The Movement Drum Machine

Steve Da Jarnatt has been bringing us some really amazing and obscure older gear for many years — a Helios console that belonged to The Who, a pair of huge and gorgeous Klein & Hummel tube EQ’s, original Aphex Aural Exciters, and a bunch of Quantec Room Simulators.

Our favorite project for Steve was the Movement Drum Machine. I had never heard of this model before, though I (and most likely you, too) had heard its sounds many times. In 2004, the Movement traveled the Atlantic and landed in our shop, dead and in pieces. It had a built in CRT monitor, a lot of strangely labeled switches and pots, and a rear panel loaded with odd connectors.

Not a page of documentation could be found, and the internet was little help. About all we knew was that the Eurythmics had used a Movement to get the drum sounds on Sweet Dreams, and that in its candy orange case, it was very cool looking.

Greg Filkins took the job and in the end, it wasn’t really too bad. The power supply had problems and needed to be restrapped for 120 volts. Greg figured out where all the loose cards belonged and within a day it was running, sort of. The computer was finally booting up, and after a lot of head scratching and menu exploration we began to get sounds.

Greg was on a roll and by the next morning the Movement was producing all kinds of retro 80’s drum tracks. Then came the ultimate test. We spent 99 cents to buy Sweet Dreams on iTunes and before long Greg had the drum chorus nailed and was bouncing around the shop like an older and less hip Dave Stewart. (Well, after all, Greg is a tech!)

Our client sold the Movement to a buyer in England, so ironically, it crossed the Atlantic once again, where it received a poor reception. For some reason British customs declared it a suspicious parcel, and totally dismantled it. In a sad example of Deòjaò vu, the English buyer received a carton of parts and a power supply set to the wrong voltage. (We hope he got it running without too much trouble.)

I was fascinated by the Movement and mentioned on a Pro Sound Web thread entitled Strange, Other Worldly Gear. A few people have emailed me with comments about the machine, most notably David Crabb who, with his wife, worked at Movement when this unit was in production. David was kind enough to write about his recollections of the project…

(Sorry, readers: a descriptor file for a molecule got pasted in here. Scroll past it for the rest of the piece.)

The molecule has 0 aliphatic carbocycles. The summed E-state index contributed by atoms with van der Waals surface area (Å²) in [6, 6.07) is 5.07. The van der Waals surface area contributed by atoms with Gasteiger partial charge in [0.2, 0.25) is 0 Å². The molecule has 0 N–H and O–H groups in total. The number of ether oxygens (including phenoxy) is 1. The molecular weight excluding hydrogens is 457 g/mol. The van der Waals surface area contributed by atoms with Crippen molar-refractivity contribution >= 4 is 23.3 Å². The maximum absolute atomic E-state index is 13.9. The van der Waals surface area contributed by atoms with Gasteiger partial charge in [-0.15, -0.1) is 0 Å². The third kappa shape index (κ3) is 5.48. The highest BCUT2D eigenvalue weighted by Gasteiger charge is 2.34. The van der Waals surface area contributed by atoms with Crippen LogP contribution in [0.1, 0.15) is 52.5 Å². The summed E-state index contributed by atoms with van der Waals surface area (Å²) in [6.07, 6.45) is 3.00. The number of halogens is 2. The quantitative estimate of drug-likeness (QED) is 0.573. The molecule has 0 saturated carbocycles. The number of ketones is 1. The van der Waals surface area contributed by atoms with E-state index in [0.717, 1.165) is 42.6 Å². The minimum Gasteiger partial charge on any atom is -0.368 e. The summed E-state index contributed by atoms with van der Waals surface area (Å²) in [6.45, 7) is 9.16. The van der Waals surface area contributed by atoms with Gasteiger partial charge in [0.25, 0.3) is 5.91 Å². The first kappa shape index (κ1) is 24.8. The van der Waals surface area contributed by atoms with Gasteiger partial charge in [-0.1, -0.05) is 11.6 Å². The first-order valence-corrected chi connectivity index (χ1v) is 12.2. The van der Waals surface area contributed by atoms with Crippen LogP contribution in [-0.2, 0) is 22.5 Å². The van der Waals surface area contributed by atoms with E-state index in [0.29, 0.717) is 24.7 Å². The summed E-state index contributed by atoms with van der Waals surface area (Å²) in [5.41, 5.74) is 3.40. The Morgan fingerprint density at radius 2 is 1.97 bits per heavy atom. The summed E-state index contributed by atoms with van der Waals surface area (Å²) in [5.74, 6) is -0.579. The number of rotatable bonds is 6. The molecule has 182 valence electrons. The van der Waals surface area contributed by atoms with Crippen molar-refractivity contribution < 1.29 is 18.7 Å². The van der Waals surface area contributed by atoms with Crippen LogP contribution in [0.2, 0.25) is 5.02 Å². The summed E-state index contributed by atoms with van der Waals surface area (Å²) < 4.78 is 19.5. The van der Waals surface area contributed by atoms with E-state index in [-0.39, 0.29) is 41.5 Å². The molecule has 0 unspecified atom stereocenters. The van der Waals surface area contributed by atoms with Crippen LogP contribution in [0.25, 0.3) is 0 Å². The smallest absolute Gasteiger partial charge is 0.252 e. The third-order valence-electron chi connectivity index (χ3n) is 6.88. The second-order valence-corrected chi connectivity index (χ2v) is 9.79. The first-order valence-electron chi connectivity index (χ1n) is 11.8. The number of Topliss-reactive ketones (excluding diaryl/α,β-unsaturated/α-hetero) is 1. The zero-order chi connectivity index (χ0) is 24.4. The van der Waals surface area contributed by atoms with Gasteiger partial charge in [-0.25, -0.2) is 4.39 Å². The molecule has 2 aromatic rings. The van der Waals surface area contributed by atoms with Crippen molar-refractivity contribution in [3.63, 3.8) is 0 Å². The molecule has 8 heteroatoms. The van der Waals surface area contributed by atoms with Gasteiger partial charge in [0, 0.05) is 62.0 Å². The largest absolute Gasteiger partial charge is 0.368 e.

“My memories of the time at Movement have been softened by the passing of 25 years+.
Unfortunately I didn’t keep a diary of events and so this is purely from memory – any drastic errors are due to the onset of old age!”

Movement was John Dickenson. He previously played keyboards with Greg Lake in a band called ‘Shy Limbs’ as well as many other groups. I met him shortly after he moved from Bournemouth to Somerset here in the UK and I started doing some engineering and session work in his new Movement Studios. We were working on the recording of his album which was called ‘Divided We Stand’ by King Harry (which was John plus 2 of his old friends plus various local musicians contributing). This was released in 1977 just as the punk movement took off here in the UK which virtually killed the album stone dead. Timing eh?

A friend of mine also did a lot of technical work for John. His name was Dave Goodway and he was the guy who designed the Movement Drum Computer and wrote all the software for it. I’m not sure of the exact date of the development but Annie Lennox and Dave Stewart were spending time with John after the breakup of the Tourists and before the Eurythmics came to fame. That would put it during 1980. It was about the time that the Linn Drum was first developed.

If I recall, several big stars of the day had Movement drum computers – Eurythmics, Thompson Twins and Pete Townsend spring to mind and I think Pink Floyd also used them. In fact most people had several as they were quite unreliable because the technology was still very new. I had one in my own studio for a few months which belonged to the Thompson Twins while it waited for a new display.

Models for sale were generally finished in orange but some of them had black cases and some others had wooden cases. I can’t remember if the different case types denoted any specification changes or whether it was just customer choice. I don’t know how many units were produced but it would have been a relatively small number.

John is now back in Bournemouth as far as I know although I haven’t had contact with him for 10 years or more. Dave Goodway, I believe, moved to the USA to work for Drawmer (probably 15 years ago) and I have run into him at a few trade shows but not for many years now so I don’t know if he is still employed by them.”